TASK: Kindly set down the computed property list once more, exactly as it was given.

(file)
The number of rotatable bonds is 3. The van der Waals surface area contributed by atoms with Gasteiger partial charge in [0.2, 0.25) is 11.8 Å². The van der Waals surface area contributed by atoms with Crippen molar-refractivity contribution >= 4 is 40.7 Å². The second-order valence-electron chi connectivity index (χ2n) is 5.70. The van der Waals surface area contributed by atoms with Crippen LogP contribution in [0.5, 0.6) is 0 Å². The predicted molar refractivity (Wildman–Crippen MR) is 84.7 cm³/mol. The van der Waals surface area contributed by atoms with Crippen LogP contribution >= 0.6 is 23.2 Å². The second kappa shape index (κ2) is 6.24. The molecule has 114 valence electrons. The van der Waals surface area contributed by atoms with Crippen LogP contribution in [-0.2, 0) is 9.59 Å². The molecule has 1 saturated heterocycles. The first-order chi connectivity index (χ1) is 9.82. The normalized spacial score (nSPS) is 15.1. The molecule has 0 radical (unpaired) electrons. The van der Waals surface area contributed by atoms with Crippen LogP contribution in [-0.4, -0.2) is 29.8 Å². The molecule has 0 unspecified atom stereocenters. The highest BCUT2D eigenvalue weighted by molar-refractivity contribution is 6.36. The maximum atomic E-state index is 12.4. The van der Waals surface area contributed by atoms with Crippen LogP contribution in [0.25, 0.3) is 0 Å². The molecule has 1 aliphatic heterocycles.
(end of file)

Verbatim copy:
The number of rotatable bonds is 3. The van der Waals surface area contributed by atoms with Gasteiger partial charge in [0.2, 0.25) is 11.8 Å². The van der Waals surface area contributed by atoms with Crippen molar-refractivity contribution >= 4 is 40.7 Å². The second-order valence-electron chi connectivity index (χ2n) is 5.70. The van der Waals surface area contributed by atoms with Crippen LogP contribution in [0.5, 0.6) is 0 Å². The predicted molar refractivity (Wildman–Crippen MR) is 84.7 cm³/mol. The van der Waals surface area contributed by atoms with Crippen LogP contribution >= 0.6 is 23.2 Å². The second kappa shape index (κ2) is 6.24. The molecule has 114 valence electrons. The van der Waals surface area contributed by atoms with Crippen LogP contribution in [-0.2, 0) is 9.59 Å². The molecule has 1 saturated heterocycles. The first-order chi connectivity index (χ1) is 9.82. The normalized spacial score (nSPS) is 15.1. The molecule has 0 radical (unpaired) electrons. The van der Waals surface area contributed by atoms with Crippen LogP contribution in [-0.4, -0.2) is 29.8 Å². The molecule has 0 unspecified atom stereocenters. The highest BCUT2D eigenvalue weighted by molar-refractivity contribution is 6.36. The maximum atomic E-state index is 12.4. The van der Waals surface area contributed by atoms with Crippen LogP contribution in [0.25, 0.3) is 0 Å². The molecule has 1 aliphatic heterocycles.